Globe: How Mitt Romney came around to Massachusetts style health reform

The Globe has a loooong piece today just for those who don’t cringe at the word ” wonk” and like terms with the suffix -care.

The story tells the tale of how, six years ago, then Massachusetts Governor Mitt Romney came to the same conclusion as the Heritage Foundation — the individual mandate is a compromise approach health care reform.

While Romney still supports the concept, conservatives don’t. The mandate, the story reports… has become the rallying cry for conservatives who reject the national plan, pressed by President Obama, as statist anathema.

Some of these critics maintain that Romney must disavow the Bay State health reform to have any chance of winning the Republican presidential nomination in 2012.

He will not.

“Overall, it was a positive approach,’’ Romney said in a Globe interview for this story. “I’m proud of the fact we took on a real tough problem and moved the ball forward.

Are fears of Alzheimer’s overblown?

Margaret Morganroth Gullette’s op-ed in last week’s NYTimes dared to suggest that our fears about Alzheimer’s
may be overblown.  The Brandeis-based writer said:

 The mere whiff of perceived memory loss can have terrible consequences in an insecure economy in which midlife workers are
regularly (and illegally) laid off on account of their age. This epidemic of anxiety around memory loss is so strong that many older adults seek help for the kind of day-to-day forgetfulness that once was considered normal …Greater public awareness of Alzheimer’s, far from reducing the ignorance and stigma around  the disease, has increased it.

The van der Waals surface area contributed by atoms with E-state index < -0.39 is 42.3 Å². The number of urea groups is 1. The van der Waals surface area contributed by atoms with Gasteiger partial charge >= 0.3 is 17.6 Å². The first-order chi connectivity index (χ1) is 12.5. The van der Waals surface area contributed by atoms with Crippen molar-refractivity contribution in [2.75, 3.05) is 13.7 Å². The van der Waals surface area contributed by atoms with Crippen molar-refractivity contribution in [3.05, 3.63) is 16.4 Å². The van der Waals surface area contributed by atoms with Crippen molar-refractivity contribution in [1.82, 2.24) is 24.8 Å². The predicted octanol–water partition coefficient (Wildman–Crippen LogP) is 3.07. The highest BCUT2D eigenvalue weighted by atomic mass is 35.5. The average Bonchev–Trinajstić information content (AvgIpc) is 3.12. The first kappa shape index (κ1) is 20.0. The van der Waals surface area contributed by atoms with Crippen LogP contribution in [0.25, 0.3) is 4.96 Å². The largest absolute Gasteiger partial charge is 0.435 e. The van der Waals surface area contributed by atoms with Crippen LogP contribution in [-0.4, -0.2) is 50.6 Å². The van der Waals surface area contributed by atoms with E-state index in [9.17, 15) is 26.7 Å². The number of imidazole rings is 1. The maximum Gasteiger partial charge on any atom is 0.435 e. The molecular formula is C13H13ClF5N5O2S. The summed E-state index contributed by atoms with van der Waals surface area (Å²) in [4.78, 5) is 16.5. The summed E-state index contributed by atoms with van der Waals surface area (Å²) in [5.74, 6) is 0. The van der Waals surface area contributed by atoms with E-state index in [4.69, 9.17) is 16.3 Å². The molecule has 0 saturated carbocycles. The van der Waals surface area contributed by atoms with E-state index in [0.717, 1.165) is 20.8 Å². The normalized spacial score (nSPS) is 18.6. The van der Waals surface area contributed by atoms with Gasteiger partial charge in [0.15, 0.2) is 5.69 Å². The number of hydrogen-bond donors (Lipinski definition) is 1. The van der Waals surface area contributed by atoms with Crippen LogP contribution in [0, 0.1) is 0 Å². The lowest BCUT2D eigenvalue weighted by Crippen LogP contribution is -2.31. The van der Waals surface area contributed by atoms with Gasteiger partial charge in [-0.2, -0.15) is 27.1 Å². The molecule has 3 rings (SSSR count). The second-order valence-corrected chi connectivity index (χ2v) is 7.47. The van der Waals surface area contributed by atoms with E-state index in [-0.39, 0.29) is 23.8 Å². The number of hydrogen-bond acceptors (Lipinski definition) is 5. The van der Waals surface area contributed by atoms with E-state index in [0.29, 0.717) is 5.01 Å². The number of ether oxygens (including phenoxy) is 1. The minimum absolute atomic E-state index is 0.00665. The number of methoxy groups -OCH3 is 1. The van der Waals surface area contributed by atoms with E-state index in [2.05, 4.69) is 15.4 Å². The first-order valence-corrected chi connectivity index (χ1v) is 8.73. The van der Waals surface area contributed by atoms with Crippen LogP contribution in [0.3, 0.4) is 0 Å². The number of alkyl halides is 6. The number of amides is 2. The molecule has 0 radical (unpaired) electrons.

Today’s letters to the editor included several outraged responses

Having witnessed the disease firsthand, I can truly say there is something worse than death…I truly hope that Margaret
Morganroth Gullette and those she loves never experience the disease as my family has. I implore her not to use her public platform to minimize the horror that is Alzheimer’s.

But, Douglas Powell, described as the author “The Aging Intellect” and a psychology instructor at the Harvard Medical
School, came to her defense

Studies that followed up mildly impaired elders for three to five years found that a large minority remained stable and about 14 percent returned to normal. No one yet knows why.

Hospital cost and insurance premium comparison data up

With rising co-pays, consumers can literally save thousands of dollars by comparing prices at different hospitals. Here’s the state makes it a little easier.

The report examines the prices paid by private health plans for commercially insured members in three service categories: inpatient hospital care, outpatient hospital care, and physician and other professional services. In each category, a sample of high-volume health care services was selected to maximize comparability across providers.